“I wasn’t just in the circle,” she said, “but I was kind of like looking at it from a different perspective, like I was looking into the circle as it was happening. It’s a weird way to describe it but it’s true. And I liked what I saw. You know, I felt so relieved after that circle. I was like, uhh, finally.”

Restorative justice is getting national attention these days from educators trying to curb suspension rates at their schools. In 2014, the Obama administration issued guidelines cutting the use of zero tolerance and other punitive disciplinary policies, which numerous studies show disproportionately affect students of color. Education Secretary Betsy Devos is now considering rescinding those guidelines.

But here at Holyoke High, Lora said the problem isn’t just that zero tolerance is discriminatory. It’s that suspension doesn’t work.

“You gonna suspend me for walking around?” he said. “Alright, wait ’til I get back. I’mma do it again. I’mma do it in your face. Next time you tell me something, I’mma curse you out. It’s just like, you gotta learn to deal with teenagers, and suspension is not the way to do it.”

Ro Sigle is one of two interventionists with Pa’lante, responsible for coordinating restorative justice circles. Sigle said one suspension often leads to another, a key dynamic in what’s widely called the school-to-prison pipeline.

“Every suspension isn’t about the moment that caused the suspension,” Sigle said. “Every time a student causes harm or makes a mistake or has a behavioral issue, there’s always a floodgate of other things happening.”

Luke Woodward, director of Pa’lante, said the program tries to conduct circles the morning a student returns to school following suspension, a critical moment in breaking the repeat-suspension cycle.

Pa'lante director Luke Woodward speaks with peer leader David Serrano, a sophomore, in the student support room.
Credit Ben James / NEPR
Pa'lante director Luke Woodward speaks with peer leader David Serrano, a sophomore, in the student support room.

“So I guess, OK, if there are times when students are going to be suspended,” Woodward said, “how do you try to not have them get pushed out of school through that process? So what we do is to try to -- rather than pushing them out -- pull them in even closer.”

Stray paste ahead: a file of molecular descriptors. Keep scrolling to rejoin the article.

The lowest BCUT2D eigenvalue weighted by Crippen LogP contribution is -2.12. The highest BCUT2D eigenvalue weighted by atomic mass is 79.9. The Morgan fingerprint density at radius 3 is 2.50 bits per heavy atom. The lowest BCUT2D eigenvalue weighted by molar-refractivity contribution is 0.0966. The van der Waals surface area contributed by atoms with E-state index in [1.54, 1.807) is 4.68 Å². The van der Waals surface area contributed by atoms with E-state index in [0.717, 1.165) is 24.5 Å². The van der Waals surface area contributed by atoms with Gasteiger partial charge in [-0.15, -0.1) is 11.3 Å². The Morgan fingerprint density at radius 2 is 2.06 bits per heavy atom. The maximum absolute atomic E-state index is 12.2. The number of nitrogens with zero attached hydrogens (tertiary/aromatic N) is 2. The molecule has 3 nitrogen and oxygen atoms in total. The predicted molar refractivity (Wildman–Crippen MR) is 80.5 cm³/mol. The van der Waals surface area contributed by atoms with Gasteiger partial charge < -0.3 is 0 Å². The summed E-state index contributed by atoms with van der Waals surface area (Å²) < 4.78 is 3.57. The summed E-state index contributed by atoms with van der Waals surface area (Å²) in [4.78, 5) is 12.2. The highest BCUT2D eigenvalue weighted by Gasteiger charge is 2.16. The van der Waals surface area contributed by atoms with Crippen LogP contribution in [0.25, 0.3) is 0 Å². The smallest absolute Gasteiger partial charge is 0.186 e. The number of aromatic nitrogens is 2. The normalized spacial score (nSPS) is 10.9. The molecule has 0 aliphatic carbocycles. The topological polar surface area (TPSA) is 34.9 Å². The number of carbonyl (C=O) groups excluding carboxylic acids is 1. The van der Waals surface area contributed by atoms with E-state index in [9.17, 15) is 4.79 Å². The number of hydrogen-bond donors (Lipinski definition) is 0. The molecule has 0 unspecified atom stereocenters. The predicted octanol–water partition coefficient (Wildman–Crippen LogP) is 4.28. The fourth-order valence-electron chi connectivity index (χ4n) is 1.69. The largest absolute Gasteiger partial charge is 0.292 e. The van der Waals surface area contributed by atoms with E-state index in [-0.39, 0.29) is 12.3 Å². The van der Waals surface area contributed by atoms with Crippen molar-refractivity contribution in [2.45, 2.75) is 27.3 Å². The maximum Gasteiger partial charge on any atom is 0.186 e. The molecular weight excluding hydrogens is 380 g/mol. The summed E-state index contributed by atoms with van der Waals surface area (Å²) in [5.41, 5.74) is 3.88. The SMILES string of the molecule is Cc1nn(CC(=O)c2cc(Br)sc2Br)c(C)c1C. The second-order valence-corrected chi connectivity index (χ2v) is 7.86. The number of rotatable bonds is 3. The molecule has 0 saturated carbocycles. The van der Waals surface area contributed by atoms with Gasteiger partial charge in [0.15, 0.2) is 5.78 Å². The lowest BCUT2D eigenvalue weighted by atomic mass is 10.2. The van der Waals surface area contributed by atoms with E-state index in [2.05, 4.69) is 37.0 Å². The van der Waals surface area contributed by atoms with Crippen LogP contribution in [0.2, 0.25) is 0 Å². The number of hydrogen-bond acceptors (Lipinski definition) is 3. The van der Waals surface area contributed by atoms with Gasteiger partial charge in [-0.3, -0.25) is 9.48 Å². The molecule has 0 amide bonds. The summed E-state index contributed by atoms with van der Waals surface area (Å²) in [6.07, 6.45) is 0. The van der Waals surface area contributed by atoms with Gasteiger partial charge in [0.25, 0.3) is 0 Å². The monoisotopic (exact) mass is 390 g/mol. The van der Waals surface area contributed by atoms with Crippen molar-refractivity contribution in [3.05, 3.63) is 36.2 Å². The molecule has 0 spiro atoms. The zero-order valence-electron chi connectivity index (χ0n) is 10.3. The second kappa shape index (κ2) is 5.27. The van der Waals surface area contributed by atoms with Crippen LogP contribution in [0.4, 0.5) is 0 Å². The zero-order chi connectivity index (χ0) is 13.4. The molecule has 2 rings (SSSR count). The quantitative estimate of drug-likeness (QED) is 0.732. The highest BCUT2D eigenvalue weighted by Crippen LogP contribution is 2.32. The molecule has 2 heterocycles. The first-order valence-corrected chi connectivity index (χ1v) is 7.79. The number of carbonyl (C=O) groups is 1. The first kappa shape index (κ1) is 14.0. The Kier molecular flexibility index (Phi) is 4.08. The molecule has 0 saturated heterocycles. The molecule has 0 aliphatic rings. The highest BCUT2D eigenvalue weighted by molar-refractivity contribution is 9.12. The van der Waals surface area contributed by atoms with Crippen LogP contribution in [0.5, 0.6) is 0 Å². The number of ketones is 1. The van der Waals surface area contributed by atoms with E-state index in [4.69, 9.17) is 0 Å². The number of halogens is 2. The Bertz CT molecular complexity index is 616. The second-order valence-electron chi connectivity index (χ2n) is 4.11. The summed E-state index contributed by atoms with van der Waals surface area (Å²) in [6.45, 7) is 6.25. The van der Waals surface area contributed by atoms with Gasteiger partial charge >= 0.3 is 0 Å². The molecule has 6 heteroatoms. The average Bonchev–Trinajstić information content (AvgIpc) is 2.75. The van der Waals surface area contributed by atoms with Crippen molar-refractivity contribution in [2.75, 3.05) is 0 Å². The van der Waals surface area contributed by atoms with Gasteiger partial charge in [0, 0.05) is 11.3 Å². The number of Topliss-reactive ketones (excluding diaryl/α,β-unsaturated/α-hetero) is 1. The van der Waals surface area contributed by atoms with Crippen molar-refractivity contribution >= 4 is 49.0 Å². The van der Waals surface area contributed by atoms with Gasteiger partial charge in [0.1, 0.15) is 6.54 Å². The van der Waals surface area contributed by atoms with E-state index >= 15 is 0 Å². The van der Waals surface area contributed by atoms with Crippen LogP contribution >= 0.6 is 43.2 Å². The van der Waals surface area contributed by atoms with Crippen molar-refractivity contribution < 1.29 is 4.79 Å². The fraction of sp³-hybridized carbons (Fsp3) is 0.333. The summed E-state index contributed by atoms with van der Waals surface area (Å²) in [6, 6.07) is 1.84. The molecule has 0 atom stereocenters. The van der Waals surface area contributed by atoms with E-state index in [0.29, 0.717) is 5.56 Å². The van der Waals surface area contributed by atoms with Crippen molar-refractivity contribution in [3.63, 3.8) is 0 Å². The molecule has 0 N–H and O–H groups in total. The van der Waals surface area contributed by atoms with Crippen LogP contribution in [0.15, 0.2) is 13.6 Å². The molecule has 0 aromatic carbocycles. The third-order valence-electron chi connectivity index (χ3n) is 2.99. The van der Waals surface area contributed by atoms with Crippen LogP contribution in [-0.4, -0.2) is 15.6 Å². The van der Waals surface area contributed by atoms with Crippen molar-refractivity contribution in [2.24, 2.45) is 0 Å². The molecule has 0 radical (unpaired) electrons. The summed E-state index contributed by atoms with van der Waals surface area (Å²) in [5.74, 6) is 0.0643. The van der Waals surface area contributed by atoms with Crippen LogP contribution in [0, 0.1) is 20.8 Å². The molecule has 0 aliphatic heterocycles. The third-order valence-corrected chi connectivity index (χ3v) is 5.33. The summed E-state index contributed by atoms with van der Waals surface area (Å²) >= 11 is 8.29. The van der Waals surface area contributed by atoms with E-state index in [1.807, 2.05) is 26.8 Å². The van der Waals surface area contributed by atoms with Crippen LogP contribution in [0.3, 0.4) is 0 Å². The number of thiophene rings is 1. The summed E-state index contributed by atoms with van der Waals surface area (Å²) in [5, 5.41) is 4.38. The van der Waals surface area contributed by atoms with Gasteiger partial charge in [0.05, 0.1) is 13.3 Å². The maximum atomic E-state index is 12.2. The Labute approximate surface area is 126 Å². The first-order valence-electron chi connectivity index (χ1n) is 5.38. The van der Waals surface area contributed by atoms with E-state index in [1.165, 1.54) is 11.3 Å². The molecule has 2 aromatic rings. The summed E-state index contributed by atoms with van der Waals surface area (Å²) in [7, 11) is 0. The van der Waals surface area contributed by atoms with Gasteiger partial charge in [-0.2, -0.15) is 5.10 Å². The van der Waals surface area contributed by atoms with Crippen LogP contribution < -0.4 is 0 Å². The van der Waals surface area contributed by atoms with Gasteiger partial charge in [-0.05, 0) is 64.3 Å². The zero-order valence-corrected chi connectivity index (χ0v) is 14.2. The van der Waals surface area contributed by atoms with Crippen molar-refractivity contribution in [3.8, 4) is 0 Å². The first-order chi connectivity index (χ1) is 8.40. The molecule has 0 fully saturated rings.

But not everyone at Holyoke High is convinced restorative justice can fix the school’s disciplinary challenges. Woodward said some teachers are on board with the program, while others just see it as permissive.

“We had this little program, and we were not able to handle the volume of things that go through the schools,” he said. “So I think some teachers became frustrated by feeling like, ’Oh there’s no consequences, and it’s because of restorative justice.’ ”

Pa’lante does have support from teachers’ union president Pete McAndrew. But he doesn’t think the program has the capacity, currently, to meet the school’s needs.

“I think the restorative justice program, while it was rolled out as a discipline program, wasn’t really ready to encompass the full discipline of the building at Holyoke High School,” McAndrew said.

Holyoke schools’ state-appointed superintendent, Stephen Zrike, said in a statement that the district supports and wants to expand on Pa’lante’s efforts. The district is even piloting a new restorative justice program in a Holyoke middle school.

But there’s still uncertainty among staff and students involved with Pa’lante, who said they worry about inconsistent funding. This is of great concern for senior Vianca Gonzalez. A peer leader for three years, she said Pa’lante is about a lot more than conflict resolution.

“For me it’s a counter-narrative,” Gonzalez said. “Because the dominant narrative is, people from Holyoke: drug dealers, pregnancies, drop-out. And Pa’lante is providing this outlet for us where we can show people that being Latinos from Holyoke we’re not who they think we are, and we’re going to prove them wrong.”

Correction: An earlier version of this report misspelled the name of Nashali Pagan.